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Multi-Way Conventional loudspeakers with crossovers

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Old 22nd August 2005, 06:41 AM   #1
Wseaton is offline Wseaton  United States
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Default What causes an emphasis on 'cha' and 'sss' vocalizations?

Greetings all,

Was at a co-workers today for a BBQ, and he took take me for test spin with his prized home theater. Forgive me if I didn't get the name of his main speaker brand, but they were quite large, and featured a ribbon tweeter along with dome midrange and MTM arrangement with what I thought were kevlar mids being they were the typical yellow cloth texture. They we're not DIY but an american brand I'd never heard before. Trust me, one thing they weren't were Chinese knock-offs because the wood working was WAY too good and what he paid too ridiculous.

Anyways, while they had incredible detail and dynamics, I noticed that everytime a singer hit a 'cha' or 'sssssss', or similiar mouth vocalization, it was like the speaker over emphasized the response by several dB, and it grated on my skin. Heard this with several recordings, so it wasn't that particular source. My co-worker friend was oblivious to the problem, although in all honestly it was obvious my ears were more sensitive to playback defects than his.

The reason I'm posting this is I've heard this similiar problem before in speakers ranging from $1000, to $10,000, but it always seems more pronounced with bigger, more complicated driver alignments.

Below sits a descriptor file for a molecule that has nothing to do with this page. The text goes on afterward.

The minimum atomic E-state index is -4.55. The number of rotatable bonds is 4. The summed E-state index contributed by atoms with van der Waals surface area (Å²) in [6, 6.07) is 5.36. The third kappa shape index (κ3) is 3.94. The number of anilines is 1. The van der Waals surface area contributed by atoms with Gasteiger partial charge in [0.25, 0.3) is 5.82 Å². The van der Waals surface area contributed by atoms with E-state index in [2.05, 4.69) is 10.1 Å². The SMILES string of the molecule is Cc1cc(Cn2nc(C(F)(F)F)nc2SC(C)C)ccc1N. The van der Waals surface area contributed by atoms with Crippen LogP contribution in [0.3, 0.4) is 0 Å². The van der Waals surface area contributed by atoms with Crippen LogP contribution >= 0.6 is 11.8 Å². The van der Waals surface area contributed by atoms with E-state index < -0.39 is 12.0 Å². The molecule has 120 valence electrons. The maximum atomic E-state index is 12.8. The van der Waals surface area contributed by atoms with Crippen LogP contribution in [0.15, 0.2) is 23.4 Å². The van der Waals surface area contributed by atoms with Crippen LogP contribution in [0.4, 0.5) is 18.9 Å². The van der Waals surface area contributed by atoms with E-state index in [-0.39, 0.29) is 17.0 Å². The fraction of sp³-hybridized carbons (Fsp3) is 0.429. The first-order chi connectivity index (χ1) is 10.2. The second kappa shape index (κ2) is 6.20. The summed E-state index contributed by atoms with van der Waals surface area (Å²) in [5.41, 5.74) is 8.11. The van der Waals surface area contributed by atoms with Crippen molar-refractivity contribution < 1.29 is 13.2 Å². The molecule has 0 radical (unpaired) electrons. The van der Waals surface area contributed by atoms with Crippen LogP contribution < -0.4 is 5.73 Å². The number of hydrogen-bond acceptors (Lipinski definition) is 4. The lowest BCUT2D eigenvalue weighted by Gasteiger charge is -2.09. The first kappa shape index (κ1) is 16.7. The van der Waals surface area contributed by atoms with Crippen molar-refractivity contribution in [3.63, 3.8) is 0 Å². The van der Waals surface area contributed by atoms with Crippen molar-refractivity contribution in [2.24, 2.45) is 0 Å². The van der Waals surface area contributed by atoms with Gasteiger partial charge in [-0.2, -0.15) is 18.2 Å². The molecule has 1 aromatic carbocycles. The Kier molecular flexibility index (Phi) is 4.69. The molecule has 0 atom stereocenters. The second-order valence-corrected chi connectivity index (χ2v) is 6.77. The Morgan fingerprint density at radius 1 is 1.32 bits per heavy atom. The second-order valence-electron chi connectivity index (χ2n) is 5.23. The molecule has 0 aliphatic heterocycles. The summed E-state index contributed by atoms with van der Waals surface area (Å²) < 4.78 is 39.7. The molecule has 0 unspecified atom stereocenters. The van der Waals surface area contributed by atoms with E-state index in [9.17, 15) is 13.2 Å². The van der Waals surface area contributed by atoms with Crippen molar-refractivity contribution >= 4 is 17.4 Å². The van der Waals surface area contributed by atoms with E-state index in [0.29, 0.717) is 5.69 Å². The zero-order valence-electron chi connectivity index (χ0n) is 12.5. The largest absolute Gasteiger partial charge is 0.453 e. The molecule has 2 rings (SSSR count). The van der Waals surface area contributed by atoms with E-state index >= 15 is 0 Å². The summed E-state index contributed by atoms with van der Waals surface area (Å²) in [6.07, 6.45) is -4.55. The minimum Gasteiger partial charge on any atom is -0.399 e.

Is what I'm hearing caused by a particular crossover defect, or just a driver design in general? I figure our DIY veterans have perhaps caused this characteristic on purpose or not on purpose and can shed some light.
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Old 22nd August 2005, 06:50 AM   #2
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Could as well be caused by the amp.

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Charles
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Old 22nd August 2005, 07:24 AM   #3
Coolin is offline Coolin  Netherlands
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The cause can be alot of things like metal drivers or bad quality cross over components that could also be reacting with each other. You wouldnt expect it but the amp is probably most likely.
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Old 22nd August 2005, 08:06 AM   #4
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Pronounced 'ss', 'sh', 'ch' is known as sibilance and can be caused by any component in the audio chain. Sometimes the recordings themselves may be flawed by too bright a sound and excessive highs. It is pretty difficult to immediately pinpoint the cause in a complete system; however, cure can begin with better power chords, interconnects, speaker cable and then moving on to the electronics and finally speakers (since you say they are branded and highly priced, they should not be inherently so flawed).
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Old 22nd August 2005, 09:04 AM   #5